I loved it! I was disappointed I didn’t get the chance to sing the first song so I was delighted to get your guidance for a tune for the second. I found Five Ravens so evocative and it really brought the streets of Scion London to life for me. It’s also fun to throw something in that and audiobook listener can experience above and beyond what’s written on the page. 

Who was your favourite character to speak for this time? 

This is a hard one as there are so many great characters to choose from. I did enjoy getting to know Paige a bit better though, I do have a soft spot for her! 

Did knowing more of everyone's story change the way that you voiced the characters?

I think it definitely helps to understand the character on a deeper level and that inevitably helps to shape your portrayal of them.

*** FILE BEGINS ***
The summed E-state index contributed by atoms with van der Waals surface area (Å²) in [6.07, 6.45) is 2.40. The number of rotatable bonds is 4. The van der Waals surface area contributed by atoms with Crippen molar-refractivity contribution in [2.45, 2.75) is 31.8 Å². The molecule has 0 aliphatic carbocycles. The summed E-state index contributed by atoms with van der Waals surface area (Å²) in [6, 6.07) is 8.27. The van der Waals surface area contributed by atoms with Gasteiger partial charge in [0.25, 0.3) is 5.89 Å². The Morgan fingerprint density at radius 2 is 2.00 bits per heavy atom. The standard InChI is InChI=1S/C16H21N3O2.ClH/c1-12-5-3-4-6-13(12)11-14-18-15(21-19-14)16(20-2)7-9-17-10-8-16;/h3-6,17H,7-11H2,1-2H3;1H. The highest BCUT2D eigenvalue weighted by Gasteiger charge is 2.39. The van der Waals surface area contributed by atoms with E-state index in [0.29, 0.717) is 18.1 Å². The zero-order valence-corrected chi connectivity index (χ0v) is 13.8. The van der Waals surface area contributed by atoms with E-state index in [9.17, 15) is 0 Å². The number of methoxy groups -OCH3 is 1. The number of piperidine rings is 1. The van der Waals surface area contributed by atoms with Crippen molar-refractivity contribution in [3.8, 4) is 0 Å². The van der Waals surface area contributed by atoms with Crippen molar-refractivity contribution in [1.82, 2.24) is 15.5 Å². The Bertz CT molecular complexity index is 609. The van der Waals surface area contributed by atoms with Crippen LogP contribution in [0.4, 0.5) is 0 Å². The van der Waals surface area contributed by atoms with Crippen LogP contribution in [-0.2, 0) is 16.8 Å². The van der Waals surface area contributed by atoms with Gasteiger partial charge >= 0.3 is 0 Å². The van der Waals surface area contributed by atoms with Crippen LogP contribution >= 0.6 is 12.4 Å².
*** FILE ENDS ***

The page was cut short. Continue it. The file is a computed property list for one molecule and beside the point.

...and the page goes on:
I should tell you that my dad listened to the audiobook every day on his way to work, and has yet to read the paper version... Do you listen to many audiobooks yourself? Any you recommend, if so? 

This made me laugh out loud as my dad is such a fan too! He’s a big walker and loves to listen to audiobooks when he’s out and about. He loved The Bone Season and has pre-ordered The Mime Order in anticipation of its release. Audiobooks such a great way to experience a story and I often listen to them myself in the car. I find that living in LA doesn’t give me the same opportunity to read as London where I used to spend hours on the tube reading almost every day. Now I like to listen as I drive and in LA you do a lot of that! I’ve just finished listening to Malcolm Gladwell’s The Tipping Point which is actually a social study rather than a novel but I absolutely loved it. I’m love being able to learn new things on the go. It’s funny how we often think of audiobooks as a new medium but it really harks back to the origin of storytelling. It is quite literally that, telling a story, and I think it’s a wonderful way to be swept away.